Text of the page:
A NORTH Oxford school has commemorated the 100th anniversary of an extraordinary act of bravery by one of its pupils.

On May 18, 1915, 22-yearold Sir John (or “Jackie”) Smyth, an officer in the 15th Ludhiana Sikh Regiment, took on a mission to provide ammunition to a captured German trench.

Ten Sikh soldiers volunteered to accompany their officer but only Sir John made it back unharmed – the others killed or wounded in no man’s land – and received the Victoria Cross aged just 22.

Tom Klenerman, 13, with Raminder Uberoi

The Dragon School, where Sir John attended from eight years old, retold the mission to 12 and 13-year-olds with the help of the UK Punjab Heritage Association and a re-enactment of the 15th Ludhiana Sikh Regiment by the National Army Museum.

The school’s head of religious studies Robert Startin said: “It’s wonderful that the pupils can remember one of our VCs in this way.”

Positioned near Richebourg-l’Avoué on the Western Front, Sir John was tasked with carrying ammunition 200m across no man’s land to keep hold of a German trench.

In June 1915 Sir John was awarded the VC and the citation, published in the London Gazette read: “For most conspicuous bravery near Richebourg-l’Avoue on May 18, 1915. With a bombing party of 10 men, who voluntarily undertook this duty, he conveyed a supply of 96 bombs to within 20 yards of the enemy’s position over exceptionally dangerous ground, after the attempts of two other parties had failed.”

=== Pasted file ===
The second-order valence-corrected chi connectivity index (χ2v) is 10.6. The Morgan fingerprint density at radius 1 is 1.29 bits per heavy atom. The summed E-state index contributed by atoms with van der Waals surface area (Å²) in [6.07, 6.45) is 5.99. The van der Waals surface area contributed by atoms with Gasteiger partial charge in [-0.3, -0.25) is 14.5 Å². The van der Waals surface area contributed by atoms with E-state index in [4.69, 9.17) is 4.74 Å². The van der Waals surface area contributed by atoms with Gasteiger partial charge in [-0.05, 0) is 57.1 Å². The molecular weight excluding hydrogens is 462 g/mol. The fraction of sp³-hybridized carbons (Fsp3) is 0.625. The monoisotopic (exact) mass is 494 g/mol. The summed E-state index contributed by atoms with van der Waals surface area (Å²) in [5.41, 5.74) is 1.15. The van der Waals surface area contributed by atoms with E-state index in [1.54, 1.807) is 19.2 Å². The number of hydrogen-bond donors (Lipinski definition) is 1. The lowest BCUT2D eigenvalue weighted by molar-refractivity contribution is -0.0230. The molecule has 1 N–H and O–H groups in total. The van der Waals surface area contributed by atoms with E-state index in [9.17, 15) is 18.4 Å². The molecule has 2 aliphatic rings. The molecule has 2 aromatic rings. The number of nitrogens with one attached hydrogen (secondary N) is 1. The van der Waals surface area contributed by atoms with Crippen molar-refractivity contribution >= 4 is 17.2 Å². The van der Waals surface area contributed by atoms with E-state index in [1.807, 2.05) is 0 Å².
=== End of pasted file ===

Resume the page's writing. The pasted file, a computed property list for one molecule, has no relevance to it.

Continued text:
In an interview years later, Sir John said: “The commanding officer came on the phone and said: ‘Do you think you can do it?’ “I said: ‘No. I’ve just seen two regiments try and they have all been slaughtered, but if I’m ordered to I will.’”

He added: “It was the proudest moment of my life when every man volunteered and said they wanted to go.”

Sir John recalled how his team ran across no man’s land under heavy fire, losing several men, before he and one remaining Sikh man made it to the trench with 96 bombs.

His final comrade died in the trench but Sir John said he would never have made it without his fallen soldiers.

The Year 8 pupils joined in the re-enactment dressing up in the uniform of the Indian Expeditionary Force and learnt how to do a rifle drill.

Tom Klenerman, 13, said: “It was amazing, it was really fun getting hands on with all the equipment. It was interesting to see the contribution of the Sikhs who were unsung heroes really in the First World War.

“It was someone from our school, not that much older than us.”

WHO WAS SIR JOHN SMYTH?

SIR John Smyth as he was known at school, was born in Teignmouth in Devon in October 1893.

He was educated at the Dragon School in Oxford from 1901 to 1907 before going to Repton school and then Sandhurst Royal Military College.

Not from a particularly well-off family, Sir John took a role as a British officer in the Indian army in 1912.

The Oxford schoolboy survived two world wars in his service career which lasted 30 years – receiving the Military Cross as well as the Victoria Cross.

Sir John became a Conservative MP for the South London constituency of Norwood in 1950. He retired from Parliament in 1966 the last VC recipient to sit in the House of Commons.

Also an author, playwright, journalist and broadcaster, the father-of-four died in 1983 aged 89.